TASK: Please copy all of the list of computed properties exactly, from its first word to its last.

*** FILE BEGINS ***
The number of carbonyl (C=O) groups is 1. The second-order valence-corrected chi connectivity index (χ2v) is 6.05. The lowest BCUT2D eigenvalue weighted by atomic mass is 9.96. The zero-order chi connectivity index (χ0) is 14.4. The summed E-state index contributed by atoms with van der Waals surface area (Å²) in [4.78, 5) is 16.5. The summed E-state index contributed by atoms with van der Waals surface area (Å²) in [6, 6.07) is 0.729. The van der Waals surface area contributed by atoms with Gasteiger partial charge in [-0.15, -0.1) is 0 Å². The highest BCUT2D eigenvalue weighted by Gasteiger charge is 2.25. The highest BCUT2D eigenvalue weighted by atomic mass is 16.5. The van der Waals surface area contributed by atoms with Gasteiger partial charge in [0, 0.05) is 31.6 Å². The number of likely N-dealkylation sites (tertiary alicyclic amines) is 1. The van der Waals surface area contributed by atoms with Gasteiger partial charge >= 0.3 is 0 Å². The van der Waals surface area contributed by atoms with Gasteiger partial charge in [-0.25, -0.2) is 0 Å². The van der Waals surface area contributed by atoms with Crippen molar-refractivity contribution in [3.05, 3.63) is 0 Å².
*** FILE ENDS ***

The number of carbonyl (C=O) groups is 1. The second-order valence-corrected chi connectivity index (χ2v) is 6.05. The lowest BCUT2D eigenvalue weighted by atomic mass is 9.96. The zero-order chi connectivity index (χ0) is 14.4. The summed E-state index contributed by atoms with van der Waals surface area (Å²) in [4.78, 5) is 16.5. The summed E-state index contributed by atoms with van der Waals surface area (Å²) in [6, 6.07) is 0.729. The van der Waals surface area contributed by atoms with Gasteiger partial charge in [-0.15, -0.1) is 0 Å². The highest BCUT2D eigenvalue weighted by Gasteiger charge is 2.25. The highest BCUT2D eigenvalue weighted by atomic mass is 16.5. The van der Waals surface area contributed by atoms with Gasteiger partial charge in [0, 0.05) is 31.6 Å². The number of likely N-dealkylation sites (tertiary alicyclic amines) is 1. The van der Waals surface area contributed by atoms with Gasteiger partial charge >= 0.3 is 0 Å². The van der Waals surface area contributed by atoms with Gasteiger partial charge in [-0.25, -0.2) is 0 Å². The van der Waals surface area contributed by atoms with Crippen molar-refractivity contribution in [3.05, 3.63) is 0 Å².